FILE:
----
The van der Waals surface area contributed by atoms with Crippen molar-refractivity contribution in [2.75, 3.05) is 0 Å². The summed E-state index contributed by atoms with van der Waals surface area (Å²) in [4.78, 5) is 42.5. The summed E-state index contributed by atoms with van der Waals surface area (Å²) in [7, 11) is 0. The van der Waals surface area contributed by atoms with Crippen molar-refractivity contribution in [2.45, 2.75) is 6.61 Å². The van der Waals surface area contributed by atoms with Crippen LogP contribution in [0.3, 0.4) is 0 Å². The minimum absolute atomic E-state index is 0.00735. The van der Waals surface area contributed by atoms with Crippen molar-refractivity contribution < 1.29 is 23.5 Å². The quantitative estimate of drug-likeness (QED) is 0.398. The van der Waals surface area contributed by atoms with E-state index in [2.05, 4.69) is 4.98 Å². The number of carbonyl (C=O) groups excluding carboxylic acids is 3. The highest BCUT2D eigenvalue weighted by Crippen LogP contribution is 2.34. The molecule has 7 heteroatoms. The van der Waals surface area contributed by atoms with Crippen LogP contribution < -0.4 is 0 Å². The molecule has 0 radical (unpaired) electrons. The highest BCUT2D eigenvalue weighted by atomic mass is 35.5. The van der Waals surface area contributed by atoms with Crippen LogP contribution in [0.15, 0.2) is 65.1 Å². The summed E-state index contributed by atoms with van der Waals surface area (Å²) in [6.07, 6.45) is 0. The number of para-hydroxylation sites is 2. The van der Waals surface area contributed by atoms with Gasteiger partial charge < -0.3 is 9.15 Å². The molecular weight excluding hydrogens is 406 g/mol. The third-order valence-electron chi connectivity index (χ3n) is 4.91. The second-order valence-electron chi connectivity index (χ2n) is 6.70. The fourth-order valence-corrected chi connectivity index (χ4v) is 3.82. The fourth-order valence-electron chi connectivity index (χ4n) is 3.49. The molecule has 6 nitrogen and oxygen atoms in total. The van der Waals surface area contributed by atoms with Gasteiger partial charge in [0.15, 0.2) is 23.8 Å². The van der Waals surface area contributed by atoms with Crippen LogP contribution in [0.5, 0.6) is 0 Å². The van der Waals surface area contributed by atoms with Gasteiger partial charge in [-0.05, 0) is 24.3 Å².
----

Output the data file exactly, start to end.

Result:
The van der Waals surface area contributed by atoms with Crippen molar-refractivity contribution in [2.75, 3.05) is 0 Å². The summed E-state index contributed by atoms with van der Waals surface area (Å²) in [4.78, 5) is 42.5. The summed E-state index contributed by atoms with van der Waals surface area (Å²) in [7, 11) is 0. The van der Waals surface area contributed by atoms with Crippen molar-refractivity contribution in [2.45, 2.75) is 6.61 Å². The van der Waals surface area contributed by atoms with Crippen LogP contribution in [0.3, 0.4) is 0 Å². The minimum absolute atomic E-state index is 0.00735. The van der Waals surface area contributed by atoms with Crippen molar-refractivity contribution < 1.29 is 23.5 Å². The quantitative estimate of drug-likeness (QED) is 0.398. The van der Waals surface area contributed by atoms with E-state index in [2.05, 4.69) is 4.98 Å². The number of carbonyl (C=O) groups excluding carboxylic acids is 3. The highest BCUT2D eigenvalue weighted by Crippen LogP contribution is 2.34. The molecule has 7 heteroatoms. The van der Waals surface area contributed by atoms with Crippen LogP contribution < -0.4 is 0 Å². The molecule has 0 radical (unpaired) electrons. The highest BCUT2D eigenvalue weighted by atomic mass is 35.5. The van der Waals surface area contributed by atoms with Crippen LogP contribution in [0.15, 0.2) is 65.1 Å². The summed E-state index contributed by atoms with van der Waals surface area (Å²) in [6.07, 6.45) is 0. The number of para-hydroxylation sites is 2. The van der Waals surface area contributed by atoms with Gasteiger partial charge < -0.3 is 9.15 Å². The molecular weight excluding hydrogens is 406 g/mol. The third-order valence-electron chi connectivity index (χ3n) is 4.91. The second-order valence-electron chi connectivity index (χ2n) is 6.70. The fourth-order valence-corrected chi connectivity index (χ4v) is 3.82. The fourth-order valence-electron chi connectivity index (χ4n) is 3.49. The molecule has 6 nitrogen and oxygen atoms in total. The van der Waals surface area contributed by atoms with Gasteiger partial charge in [0.15, 0.2) is 23.8 Å². The van der Waals surface area contributed by atoms with Crippen LogP contribution in [0.5, 0.6) is 0 Å². The van der Waals surface area contributed by atoms with Gasteiger partial charge in [-0.05, 0) is 24.3 Å².